Most argumentative essay prompts will have you cover opposing views in the second or third body paragraph, but it can be used as the intro to the body, as well, with your point at the end. Include every source in your reference section so the reader can double check the evidence for themselves.

Create a Conclusion

Finally, every argumentative essay example finishes with a conclusion. Yours will do the same. Restate your main points and cover the basics of the supporting evidence once more. This is essentially a summary of your entire argument. How has the argument evolved throughout the paper? Give the reader a brief look back over everything.

Before you sign off on your essay, restate your topic and stress the importance of your opinion. Keep this part to one or two paragraphs at the most, since it is simply a recap of the previous points.

If you have done your job and written a convincing argumentative essay, your reader will now either be completely on your side or thinking seriously about their views on your topic. This is the end goal, to shake up those beliefs and help others see your point of view. Doing this in a calm, professional manner will work far better than being too passionate. Use lots of examples and reputable sources to give solid evidence for your side of things and you’ll see good results.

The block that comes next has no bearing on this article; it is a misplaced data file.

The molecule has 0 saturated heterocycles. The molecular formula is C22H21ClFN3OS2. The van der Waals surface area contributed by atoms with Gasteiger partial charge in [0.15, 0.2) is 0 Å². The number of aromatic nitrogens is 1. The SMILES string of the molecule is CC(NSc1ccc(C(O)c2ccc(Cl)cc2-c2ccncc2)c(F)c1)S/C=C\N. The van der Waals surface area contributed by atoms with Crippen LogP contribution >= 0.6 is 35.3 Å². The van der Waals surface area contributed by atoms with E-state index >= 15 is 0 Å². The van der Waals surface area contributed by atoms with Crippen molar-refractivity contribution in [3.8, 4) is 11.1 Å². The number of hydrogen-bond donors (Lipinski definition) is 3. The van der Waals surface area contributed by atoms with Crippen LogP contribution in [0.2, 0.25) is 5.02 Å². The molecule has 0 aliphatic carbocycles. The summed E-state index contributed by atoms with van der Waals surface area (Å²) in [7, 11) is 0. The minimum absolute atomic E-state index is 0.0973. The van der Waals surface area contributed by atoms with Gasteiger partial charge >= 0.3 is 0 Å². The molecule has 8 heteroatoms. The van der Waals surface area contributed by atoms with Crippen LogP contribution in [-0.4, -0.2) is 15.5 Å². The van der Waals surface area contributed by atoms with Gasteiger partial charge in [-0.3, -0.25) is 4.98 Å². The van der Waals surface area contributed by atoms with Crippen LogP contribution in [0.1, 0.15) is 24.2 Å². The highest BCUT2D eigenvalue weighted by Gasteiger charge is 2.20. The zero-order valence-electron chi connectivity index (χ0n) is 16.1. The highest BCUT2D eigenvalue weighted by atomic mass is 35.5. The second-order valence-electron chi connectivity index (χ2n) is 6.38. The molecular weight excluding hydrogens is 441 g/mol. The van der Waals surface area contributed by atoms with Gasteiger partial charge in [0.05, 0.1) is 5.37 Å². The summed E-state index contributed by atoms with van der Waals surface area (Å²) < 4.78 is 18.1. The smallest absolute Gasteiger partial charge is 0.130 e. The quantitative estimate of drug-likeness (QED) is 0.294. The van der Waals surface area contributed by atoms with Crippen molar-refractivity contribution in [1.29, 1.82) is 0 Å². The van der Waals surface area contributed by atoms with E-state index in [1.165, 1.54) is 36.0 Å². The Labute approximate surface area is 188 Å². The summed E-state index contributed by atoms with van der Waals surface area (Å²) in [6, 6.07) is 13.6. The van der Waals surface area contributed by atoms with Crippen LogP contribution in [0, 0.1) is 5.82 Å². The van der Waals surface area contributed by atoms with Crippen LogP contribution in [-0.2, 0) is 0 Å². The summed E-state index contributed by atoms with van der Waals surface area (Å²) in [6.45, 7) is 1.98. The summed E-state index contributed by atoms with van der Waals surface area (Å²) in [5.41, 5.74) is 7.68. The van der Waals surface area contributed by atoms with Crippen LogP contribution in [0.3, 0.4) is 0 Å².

Polish and Revise

Once your essay has been written, it's time to polish it. Go back over the whole essay and look for any spelling or grammatical errors. You should also keep an eye out for pieces that can be better written or tightened up to make better sense.

Now, it's up to the reader to make up their mind. If you've done a good job, they will see things your way and your essay will be a success.

Using a template for your argumentative essay can also help you work through the essay faster and ensures you'll meet common core standards and improve your essay writing skills. Choose a great topic, use prompts and a template and you’ll have a winning argumentative essay by the end.